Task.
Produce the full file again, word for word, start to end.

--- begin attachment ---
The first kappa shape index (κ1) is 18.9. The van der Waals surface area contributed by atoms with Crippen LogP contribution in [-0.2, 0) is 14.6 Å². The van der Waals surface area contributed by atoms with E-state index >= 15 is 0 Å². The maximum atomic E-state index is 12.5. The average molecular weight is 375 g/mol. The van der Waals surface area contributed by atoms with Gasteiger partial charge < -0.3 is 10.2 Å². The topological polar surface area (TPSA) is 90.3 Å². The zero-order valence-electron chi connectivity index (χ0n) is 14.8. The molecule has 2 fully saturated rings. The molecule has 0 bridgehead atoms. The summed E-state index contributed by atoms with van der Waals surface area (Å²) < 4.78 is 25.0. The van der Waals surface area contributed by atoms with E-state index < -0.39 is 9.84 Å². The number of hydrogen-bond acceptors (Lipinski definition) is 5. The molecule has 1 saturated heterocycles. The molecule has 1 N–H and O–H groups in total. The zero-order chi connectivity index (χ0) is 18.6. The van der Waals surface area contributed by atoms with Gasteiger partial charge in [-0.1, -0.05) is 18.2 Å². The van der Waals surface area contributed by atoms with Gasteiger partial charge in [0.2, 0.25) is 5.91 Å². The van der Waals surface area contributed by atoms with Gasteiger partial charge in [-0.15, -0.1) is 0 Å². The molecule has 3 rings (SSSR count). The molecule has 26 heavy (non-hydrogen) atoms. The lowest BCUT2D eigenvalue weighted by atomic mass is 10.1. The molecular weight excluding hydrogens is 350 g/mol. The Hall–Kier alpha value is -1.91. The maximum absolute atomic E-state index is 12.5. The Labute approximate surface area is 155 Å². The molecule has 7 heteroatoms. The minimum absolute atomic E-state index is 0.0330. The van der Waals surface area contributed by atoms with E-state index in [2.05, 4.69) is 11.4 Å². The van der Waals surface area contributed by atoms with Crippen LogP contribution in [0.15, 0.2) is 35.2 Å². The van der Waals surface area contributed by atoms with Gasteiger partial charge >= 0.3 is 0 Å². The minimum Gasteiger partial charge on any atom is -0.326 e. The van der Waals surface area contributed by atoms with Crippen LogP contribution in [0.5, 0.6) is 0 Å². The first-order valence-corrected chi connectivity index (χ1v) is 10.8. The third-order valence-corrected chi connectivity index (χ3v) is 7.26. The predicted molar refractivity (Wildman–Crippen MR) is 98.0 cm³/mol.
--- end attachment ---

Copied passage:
The first kappa shape index (κ1) is 18.9. The van der Waals surface area contributed by atoms with Crippen LogP contribution in [-0.2, 0) is 14.6 Å². The van der Waals surface area contributed by atoms with E-state index >= 15 is 0 Å². The maximum atomic E-state index is 12.5. The average molecular weight is 375 g/mol. The van der Waals surface area contributed by atoms with Gasteiger partial charge < -0.3 is 10.2 Å². The topological polar surface area (TPSA) is 90.3 Å². The zero-order valence-electron chi connectivity index (χ0n) is 14.8. The molecule has 2 fully saturated rings. The molecule has 0 bridgehead atoms. The summed E-state index contributed by atoms with van der Waals surface area (Å²) < 4.78 is 25.0. The van der Waals surface area contributed by atoms with E-state index < -0.39 is 9.84 Å². The number of hydrogen-bond acceptors (Lipinski definition) is 5. The molecule has 1 saturated heterocycles. The molecule has 1 N–H and O–H groups in total. The zero-order chi connectivity index (χ0) is 18.6. The van der Waals surface area contributed by atoms with Gasteiger partial charge in [-0.1, -0.05) is 18.2 Å². The van der Waals surface area contributed by atoms with Gasteiger partial charge in [0.2, 0.25) is 5.91 Å². The van der Waals surface area contributed by atoms with Gasteiger partial charge in [-0.15, -0.1) is 0 Å². The molecule has 3 rings (SSSR count). The molecule has 26 heavy (non-hydrogen) atoms. The lowest BCUT2D eigenvalue weighted by atomic mass is 10.1. The molecular weight excluding hydrogens is 350 g/mol. The Hall–Kier alpha value is -1.91. The maximum absolute atomic E-state index is 12.5. The Labute approximate surface area is 155 Å². The molecule has 7 heteroatoms. The minimum absolute atomic E-state index is 0.0330. The van der Waals surface area contributed by atoms with E-state index in [2.05, 4.69) is 11.4 Å². The van der Waals surface area contributed by atoms with Crippen LogP contribution in [0.15, 0.2) is 35.2 Å². The van der Waals surface area contributed by atoms with Gasteiger partial charge >= 0.3 is 0 Å². The minimum Gasteiger partial charge on any atom is -0.326 e. The van der Waals surface area contributed by atoms with Crippen LogP contribution in [0.5, 0.6) is 0 Å². The first-order valence-corrected chi connectivity index (χ1v) is 10.8. The third-order valence-corrected chi connectivity index (χ3v) is 7.26. The predicted molar refractivity (Wildman–Crippen MR) is 98.0 cm³/mol.